What is the prevalence of HBP among African children and adolescents residing in Africa?
What is the incidence of HBP among African children and adolescents?
Which factors are associated with HBP among African children and adolescents?
Criteria for considering studies for the review
We will include:
Cross-sectional, case–control or cohort studies of children and adolescents aged 1–18 years residing in African countries reporting the prevalence or incidence of HBP, or enough data to compute these estimates.
Studies including assessment of office and/or ambulatory and/or home BP, as well as those evaluating risk factors for hypertension in African children and adolescents.
Studies with a diagnosis of hypertension based on BP ≥95th centile.
Studies published in English or French, unpublished studies and conference proceedings.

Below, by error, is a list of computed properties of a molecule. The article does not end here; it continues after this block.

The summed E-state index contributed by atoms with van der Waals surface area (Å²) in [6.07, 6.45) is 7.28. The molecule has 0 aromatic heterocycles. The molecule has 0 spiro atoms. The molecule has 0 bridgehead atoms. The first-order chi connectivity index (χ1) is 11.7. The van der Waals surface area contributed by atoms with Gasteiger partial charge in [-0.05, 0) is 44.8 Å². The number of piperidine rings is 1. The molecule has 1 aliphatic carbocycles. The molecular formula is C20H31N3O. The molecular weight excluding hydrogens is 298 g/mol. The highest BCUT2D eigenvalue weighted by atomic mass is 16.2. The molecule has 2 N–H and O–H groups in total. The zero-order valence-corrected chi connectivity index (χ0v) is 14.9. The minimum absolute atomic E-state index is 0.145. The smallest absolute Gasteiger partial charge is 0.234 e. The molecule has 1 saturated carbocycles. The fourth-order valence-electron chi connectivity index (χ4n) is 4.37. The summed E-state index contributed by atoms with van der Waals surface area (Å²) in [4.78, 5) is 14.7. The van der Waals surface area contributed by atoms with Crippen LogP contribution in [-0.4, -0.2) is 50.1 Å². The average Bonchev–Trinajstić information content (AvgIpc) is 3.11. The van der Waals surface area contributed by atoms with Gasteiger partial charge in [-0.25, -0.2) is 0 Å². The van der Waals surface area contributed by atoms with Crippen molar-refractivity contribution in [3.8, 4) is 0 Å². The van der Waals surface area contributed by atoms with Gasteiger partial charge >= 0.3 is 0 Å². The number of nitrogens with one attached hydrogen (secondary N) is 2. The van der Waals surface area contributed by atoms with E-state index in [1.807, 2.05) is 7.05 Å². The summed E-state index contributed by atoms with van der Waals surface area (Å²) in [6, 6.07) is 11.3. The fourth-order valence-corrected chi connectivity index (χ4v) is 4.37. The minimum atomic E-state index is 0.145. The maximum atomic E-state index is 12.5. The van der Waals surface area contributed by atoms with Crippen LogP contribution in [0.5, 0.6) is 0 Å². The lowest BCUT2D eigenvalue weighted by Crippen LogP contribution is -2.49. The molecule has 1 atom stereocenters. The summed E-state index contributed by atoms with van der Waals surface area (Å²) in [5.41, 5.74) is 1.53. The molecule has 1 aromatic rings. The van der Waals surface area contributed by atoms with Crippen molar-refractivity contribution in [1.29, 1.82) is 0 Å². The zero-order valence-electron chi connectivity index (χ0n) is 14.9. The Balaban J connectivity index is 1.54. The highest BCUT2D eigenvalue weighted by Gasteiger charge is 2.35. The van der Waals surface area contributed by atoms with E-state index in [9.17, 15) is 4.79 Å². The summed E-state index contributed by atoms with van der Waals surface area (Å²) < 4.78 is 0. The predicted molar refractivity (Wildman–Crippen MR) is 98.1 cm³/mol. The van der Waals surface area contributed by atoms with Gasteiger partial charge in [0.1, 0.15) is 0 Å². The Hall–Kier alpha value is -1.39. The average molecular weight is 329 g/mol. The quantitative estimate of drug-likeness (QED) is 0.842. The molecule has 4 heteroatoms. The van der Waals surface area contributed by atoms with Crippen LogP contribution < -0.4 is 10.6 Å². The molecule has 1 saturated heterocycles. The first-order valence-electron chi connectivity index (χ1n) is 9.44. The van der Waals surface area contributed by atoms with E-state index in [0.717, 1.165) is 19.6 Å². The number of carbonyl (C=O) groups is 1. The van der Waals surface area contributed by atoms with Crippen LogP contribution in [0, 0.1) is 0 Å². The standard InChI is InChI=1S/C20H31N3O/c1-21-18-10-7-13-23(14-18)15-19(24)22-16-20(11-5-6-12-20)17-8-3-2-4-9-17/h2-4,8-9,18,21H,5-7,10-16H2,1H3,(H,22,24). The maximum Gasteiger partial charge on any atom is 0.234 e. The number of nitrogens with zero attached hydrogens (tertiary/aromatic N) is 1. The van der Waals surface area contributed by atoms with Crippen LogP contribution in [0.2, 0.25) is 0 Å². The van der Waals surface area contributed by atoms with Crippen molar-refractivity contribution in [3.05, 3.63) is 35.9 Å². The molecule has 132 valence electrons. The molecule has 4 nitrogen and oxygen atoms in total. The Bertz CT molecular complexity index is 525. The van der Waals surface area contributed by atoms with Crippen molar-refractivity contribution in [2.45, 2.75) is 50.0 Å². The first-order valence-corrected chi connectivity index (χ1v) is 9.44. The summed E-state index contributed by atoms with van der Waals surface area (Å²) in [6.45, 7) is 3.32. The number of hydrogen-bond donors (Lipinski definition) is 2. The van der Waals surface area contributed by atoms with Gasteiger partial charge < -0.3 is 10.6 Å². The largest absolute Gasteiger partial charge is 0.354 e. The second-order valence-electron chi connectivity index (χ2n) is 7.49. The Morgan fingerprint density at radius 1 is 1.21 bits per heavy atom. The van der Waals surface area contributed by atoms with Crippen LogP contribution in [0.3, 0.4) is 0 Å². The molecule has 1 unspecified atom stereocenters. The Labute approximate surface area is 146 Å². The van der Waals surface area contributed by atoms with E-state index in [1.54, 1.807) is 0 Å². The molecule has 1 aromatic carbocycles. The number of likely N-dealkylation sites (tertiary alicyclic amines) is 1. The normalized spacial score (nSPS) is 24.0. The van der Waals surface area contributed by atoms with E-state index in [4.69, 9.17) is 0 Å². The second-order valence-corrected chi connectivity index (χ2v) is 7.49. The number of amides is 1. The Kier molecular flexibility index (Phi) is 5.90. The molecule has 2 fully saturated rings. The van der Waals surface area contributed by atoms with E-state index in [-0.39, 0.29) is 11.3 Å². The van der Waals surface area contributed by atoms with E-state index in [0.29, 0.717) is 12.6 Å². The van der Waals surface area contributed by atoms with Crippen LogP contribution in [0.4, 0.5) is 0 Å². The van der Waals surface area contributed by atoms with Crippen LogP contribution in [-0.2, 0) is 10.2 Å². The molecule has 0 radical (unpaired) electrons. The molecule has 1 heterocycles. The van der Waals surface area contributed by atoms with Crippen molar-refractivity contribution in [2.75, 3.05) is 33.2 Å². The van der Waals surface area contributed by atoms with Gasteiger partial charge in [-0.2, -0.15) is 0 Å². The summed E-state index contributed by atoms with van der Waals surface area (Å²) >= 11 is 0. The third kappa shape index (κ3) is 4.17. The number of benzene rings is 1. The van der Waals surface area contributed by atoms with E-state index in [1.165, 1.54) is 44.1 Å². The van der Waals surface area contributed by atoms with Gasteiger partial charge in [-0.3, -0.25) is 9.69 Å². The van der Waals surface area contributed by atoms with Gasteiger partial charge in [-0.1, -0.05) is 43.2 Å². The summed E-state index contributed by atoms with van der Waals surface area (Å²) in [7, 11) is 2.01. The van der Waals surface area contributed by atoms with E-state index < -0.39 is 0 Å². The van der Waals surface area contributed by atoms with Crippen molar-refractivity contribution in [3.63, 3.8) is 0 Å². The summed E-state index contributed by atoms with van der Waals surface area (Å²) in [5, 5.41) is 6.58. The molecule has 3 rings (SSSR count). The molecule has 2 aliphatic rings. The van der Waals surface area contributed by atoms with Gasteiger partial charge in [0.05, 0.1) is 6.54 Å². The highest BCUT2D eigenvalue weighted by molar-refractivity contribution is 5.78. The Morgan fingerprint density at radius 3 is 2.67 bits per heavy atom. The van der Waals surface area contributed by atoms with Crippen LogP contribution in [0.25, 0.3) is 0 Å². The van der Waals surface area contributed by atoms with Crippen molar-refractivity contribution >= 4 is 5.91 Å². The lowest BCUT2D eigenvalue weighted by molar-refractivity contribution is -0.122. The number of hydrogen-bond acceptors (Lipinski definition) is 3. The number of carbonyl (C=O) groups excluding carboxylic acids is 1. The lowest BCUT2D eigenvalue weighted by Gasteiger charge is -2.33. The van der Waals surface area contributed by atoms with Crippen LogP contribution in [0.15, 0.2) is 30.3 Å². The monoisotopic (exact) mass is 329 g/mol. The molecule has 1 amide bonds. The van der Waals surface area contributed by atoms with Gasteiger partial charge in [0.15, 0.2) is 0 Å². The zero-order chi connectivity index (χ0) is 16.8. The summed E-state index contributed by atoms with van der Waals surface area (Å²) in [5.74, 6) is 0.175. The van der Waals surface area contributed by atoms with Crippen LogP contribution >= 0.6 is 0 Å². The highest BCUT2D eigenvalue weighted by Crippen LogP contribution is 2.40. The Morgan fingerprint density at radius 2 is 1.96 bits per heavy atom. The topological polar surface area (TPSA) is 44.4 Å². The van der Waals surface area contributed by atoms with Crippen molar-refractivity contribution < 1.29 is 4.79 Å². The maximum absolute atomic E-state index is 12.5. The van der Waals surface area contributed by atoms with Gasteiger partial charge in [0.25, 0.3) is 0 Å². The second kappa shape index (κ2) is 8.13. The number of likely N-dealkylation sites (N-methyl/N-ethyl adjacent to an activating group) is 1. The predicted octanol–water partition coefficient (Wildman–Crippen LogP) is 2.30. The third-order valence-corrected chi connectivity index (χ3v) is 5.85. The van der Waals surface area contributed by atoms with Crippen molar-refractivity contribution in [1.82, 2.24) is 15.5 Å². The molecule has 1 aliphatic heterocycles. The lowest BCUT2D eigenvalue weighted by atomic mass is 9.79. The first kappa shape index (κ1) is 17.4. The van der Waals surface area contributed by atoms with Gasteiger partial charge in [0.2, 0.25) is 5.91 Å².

Studies on non-systemic hypertension (intracranial hypertension, pulmonary hypertension).
Studies conducted among populations of African origin residing outside of Africa.
Studies in subgroups of participants selected on the basis of the presence of hypertension (eg, clinical trials).
Studies including adult and paediatric populations in which it will not be possible to extract data of children and/or adolescents.
Case series with small sample size (less than 50 participants), letters, reviews, commentaries and editorials.
Studies lacking primary data and/or explicit method description.
Duplicates: for studies published in more than one paper, the most comprehensive one reporting the largest sample size will be considered.
Studies with serious ethical issues.
Studies whose full data will not be accessible even after request from the authors.
Search strategy for identifying relevant studies
This systematic review and meta-analysis will follow the guidelines set out by MOOSE.24 The search strategy will be implemented in two stages:
Bibliographic database searches